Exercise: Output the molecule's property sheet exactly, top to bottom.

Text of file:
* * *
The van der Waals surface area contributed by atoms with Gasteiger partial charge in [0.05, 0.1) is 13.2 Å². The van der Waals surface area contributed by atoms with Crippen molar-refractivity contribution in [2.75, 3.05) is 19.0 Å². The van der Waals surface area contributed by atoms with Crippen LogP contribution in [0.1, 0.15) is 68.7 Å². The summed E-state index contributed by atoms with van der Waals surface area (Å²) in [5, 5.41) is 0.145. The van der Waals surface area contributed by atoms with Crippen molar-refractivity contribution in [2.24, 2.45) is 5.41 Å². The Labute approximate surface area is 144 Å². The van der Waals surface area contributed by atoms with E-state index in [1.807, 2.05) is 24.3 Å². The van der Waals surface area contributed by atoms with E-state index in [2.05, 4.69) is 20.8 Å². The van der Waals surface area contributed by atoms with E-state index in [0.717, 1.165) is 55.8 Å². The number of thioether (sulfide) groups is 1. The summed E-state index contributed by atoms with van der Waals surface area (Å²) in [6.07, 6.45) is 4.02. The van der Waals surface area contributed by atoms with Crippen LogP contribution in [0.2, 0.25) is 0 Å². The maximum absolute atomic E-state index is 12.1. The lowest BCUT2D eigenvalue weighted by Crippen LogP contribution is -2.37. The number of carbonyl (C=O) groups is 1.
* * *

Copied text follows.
The van der Waals surface area contributed by atoms with Gasteiger partial charge in [0.05, 0.1) is 13.2 Å². The van der Waals surface area contributed by atoms with Crippen molar-refractivity contribution in [2.75, 3.05) is 19.0 Å². The van der Waals surface area contributed by atoms with Crippen LogP contribution in [0.1, 0.15) is 68.7 Å². The summed E-state index contributed by atoms with van der Waals surface area (Å²) in [5, 5.41) is 0.145. The van der Waals surface area contributed by atoms with Crippen molar-refractivity contribution in [2.24, 2.45) is 5.41 Å². The Labute approximate surface area is 144 Å². The van der Waals surface area contributed by atoms with E-state index in [1.807, 2.05) is 24.3 Å². The van der Waals surface area contributed by atoms with E-state index in [2.05, 4.69) is 20.8 Å². The van der Waals surface area contributed by atoms with E-state index in [0.717, 1.165) is 55.8 Å². The number of thioether (sulfide) groups is 1. The summed E-state index contributed by atoms with van der Waals surface area (Å²) in [6.07, 6.45) is 4.02. The van der Waals surface area contributed by atoms with Crippen LogP contribution in [0.2, 0.25) is 0 Å². The maximum absolute atomic E-state index is 12.1. The lowest BCUT2D eigenvalue weighted by Crippen LogP contribution is -2.37. The number of carbonyl (C=O) groups is 1.